Researchers at CheckPoint unveiled a method that could allow malicious actors to exploit programs that query SQLite databases. The findings were presented at the DEFCON cybersecurity conference last weekend by Omer Gull, a vulnerability researcher at CheckPoint. The researchers found that by overwriting a non-malicious SQLite database with a specially crafted malicious one, they can achieve remote code execution. SQLite is a C-language library that enables a fully self-contained SQL database engine. SQLite is used extensively by multiple operating systems such as iOS and Android, and applications such as Chrome, Firefox, Safari, and Dropbox. The researchers state that this attack technique allows for the exploitation of code that queries an SQLite database that an attacker can modify.
The researchers stated that the idea of an SQLite attack came from its role in command-and-control (C2) servers utilized by password-stealing malware. While reverse-engineering the malware, the researchers determined that most of them work in the same way. They state that “after the malware collects these SQLite files, it sends them to its C2 server where they are parsed using PHP and stored in a collective database containing all of the stolen credentials”. Using the specially crafted SQLite database, the researchers were able to gain a web shell on a C2 server in a lab environment by simulating the upload of a database.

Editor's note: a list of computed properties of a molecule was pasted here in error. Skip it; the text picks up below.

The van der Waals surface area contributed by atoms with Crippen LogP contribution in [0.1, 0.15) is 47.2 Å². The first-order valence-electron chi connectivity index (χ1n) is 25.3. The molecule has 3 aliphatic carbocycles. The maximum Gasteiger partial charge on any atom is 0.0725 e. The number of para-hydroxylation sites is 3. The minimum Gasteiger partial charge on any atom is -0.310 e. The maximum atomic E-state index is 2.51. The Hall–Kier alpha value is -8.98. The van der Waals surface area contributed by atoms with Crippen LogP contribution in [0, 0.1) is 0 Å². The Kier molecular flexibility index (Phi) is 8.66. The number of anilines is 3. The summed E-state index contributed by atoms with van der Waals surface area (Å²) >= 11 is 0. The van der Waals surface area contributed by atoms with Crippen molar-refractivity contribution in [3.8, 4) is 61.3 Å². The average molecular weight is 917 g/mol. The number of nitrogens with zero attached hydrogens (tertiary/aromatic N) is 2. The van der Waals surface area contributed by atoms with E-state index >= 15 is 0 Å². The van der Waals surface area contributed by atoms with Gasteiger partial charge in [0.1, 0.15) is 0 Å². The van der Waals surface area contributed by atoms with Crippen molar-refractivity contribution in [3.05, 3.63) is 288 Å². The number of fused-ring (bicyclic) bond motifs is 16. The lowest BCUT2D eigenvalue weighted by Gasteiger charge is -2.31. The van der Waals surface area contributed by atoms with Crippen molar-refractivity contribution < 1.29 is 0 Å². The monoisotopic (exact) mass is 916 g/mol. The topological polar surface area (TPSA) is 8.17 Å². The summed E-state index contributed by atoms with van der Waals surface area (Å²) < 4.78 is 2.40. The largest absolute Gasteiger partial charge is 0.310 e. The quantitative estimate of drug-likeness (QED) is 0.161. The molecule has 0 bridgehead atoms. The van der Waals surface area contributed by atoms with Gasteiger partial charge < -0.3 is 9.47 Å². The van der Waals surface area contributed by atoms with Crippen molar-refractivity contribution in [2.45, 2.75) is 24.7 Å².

In addition to exploiting a C2 server, the researchers provided another scenario where this vulnerability can be exploited. Within the iOS operating system, the “AddressBook.sqlitedb” file is one of the most common database files. This file is used for contact storage and is often referenced by either Apple apps or third-party messaging apps. By replacing this file with a malicious version, the researchers say that they can gain code execution. Normally persistence on iOS devices is difficult to achieve due to Apple’s Secure Boot feature. This security feature mandates that all executable files must be signed. However, SQLite database files are not signed, which allow for their modification.
While the researchers privately disclosed the vulnerabilities (CVE-2019-8600, CVE2019-8598, CVE-2019-8602, CVE-20198577) that were then patched in the latest SQLite version along with the latest iOS version (iOS 12.3), they said there are numerous other scenarios where this vulnerability can be exploited. “SQLite is one of the most deployed software in the world. However, from a security perspective, it has only been examined through the lens of WebSQL and browser exploitation,” said Omer Gull. SQLite attack scenarios should be considered a “major cyberthreat.” As always, keeping programs and operating systems up to date with the latest patches is one of the best ways to prevent the exploitation of these vulnerabilities.